oa African Entomology - Host specificity of biotypes of Dactylopius opuntiae (Cockerell) (Hemiptera: Oactylopiidae): prospects for biological control of Opuntia stricta (Haworth) Haworth (Cactaceae) in Africa
|Article Title||Host specificity of biotypes of Dactylopius opuntiae (Cockerell) (Hemiptera: Oactylopiidae): prospects for biological control of Opuntia stricta (Haworth) Haworth (Cactaceae) in Africa|
|© Publisher:||Entomological Society of South Africa (ESSA)|
|Affiliations||1 *Weeds Research Division, ARC - Plant Protection Research Institute, Pretoria **Zoology Department, University of Cape Town, Rondebosch|
|Publication Date||Jan 1999|
|Pages||43 - 48|
|Keyword(s)||Biological control, Host specificity, Insect biotypes and Weeds|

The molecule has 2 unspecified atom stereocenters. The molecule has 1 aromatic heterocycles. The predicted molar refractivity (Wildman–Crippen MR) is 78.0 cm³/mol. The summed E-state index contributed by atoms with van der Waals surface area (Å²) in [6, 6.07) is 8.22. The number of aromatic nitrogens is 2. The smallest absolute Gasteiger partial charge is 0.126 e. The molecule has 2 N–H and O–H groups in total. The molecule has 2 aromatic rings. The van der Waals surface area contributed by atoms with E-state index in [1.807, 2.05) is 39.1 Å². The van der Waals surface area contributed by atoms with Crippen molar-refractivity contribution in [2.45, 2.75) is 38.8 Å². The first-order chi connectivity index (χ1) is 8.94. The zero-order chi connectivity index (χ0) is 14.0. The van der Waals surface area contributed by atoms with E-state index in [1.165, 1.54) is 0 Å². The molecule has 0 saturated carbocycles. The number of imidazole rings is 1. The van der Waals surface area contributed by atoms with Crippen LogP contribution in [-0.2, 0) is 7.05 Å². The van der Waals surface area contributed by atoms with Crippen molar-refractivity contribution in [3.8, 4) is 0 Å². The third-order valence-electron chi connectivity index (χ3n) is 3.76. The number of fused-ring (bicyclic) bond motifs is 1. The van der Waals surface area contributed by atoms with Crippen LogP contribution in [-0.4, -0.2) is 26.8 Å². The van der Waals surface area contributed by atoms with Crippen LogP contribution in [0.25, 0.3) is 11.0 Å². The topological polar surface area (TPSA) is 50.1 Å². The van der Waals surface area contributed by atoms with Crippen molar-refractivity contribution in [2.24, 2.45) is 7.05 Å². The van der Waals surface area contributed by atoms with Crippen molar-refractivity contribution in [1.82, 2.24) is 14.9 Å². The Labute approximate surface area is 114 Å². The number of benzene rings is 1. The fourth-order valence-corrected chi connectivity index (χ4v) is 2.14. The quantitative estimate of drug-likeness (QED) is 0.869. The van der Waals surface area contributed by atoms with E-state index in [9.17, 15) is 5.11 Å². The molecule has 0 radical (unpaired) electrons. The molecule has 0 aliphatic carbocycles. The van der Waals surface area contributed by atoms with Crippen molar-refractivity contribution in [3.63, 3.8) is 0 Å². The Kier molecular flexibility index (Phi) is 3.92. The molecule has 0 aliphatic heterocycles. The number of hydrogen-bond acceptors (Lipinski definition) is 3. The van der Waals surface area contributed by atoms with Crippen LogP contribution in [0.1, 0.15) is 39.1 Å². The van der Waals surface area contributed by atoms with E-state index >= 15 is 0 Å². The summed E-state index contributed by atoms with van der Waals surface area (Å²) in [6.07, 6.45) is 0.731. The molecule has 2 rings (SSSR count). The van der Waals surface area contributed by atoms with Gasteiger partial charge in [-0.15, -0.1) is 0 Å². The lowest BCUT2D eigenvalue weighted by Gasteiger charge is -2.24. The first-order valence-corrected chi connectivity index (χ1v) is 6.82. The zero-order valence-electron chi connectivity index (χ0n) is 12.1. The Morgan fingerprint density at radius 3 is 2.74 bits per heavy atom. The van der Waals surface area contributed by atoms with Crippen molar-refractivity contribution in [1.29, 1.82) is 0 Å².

Opuntia stricta (Haworth) Haworth and Opuntia ficus-indica (L.) Miller are the most prominent of the cactus weeds that have become invasive in several countries in Africa. Opuntia stricta has no useful attributes but O. ficus-indica is extensively exploited as fodder for livestock and fruit for human consumption. Biological control of Opuntia weeds has not been attempted in North Africa for fear that introduced agents could deplete the valued resources provided by O. ficus-indica. Recent confirmation that there are at least two distinct biotypes of Dactylopius opuntiae (Cockerell), each specific to particular groups of Opuntia species, has enhanced prospects of O. stricta being controlled biologically with no threat to O. ficus-indica. One biotype of D. opuntiae, referred to as the 'stricta' biotype, only survives on low-growing species such as O. stricta while the other, the 'ficus' biotype, is associated with tree-like cacti, including O. ficus-indica. The 'stricta' biotype has been used with considerable success for biological control of 0. stricta in Australia for over 60 years. To corroborate the contention that the 'stricta' biotype of D. opuntiae could be used specifically to control O. stricta, with no threat to tree-like opuntias, the development and survival of the insects was monitored on several cultivars of O. ficus-indica, including the feral, spiniferous form and six spineless forms, Robusta, Fusicaulis, American Giant, Gymno Carpo, Algerian and Morado. The study showed that, with one possible exception, the O. ficus-indica varieties were unsuitable hosts for the 'stricta' biotype of D. opuntiae and demonstrated that the insects could be used with safety for biological control of O. stricta in North Africa.
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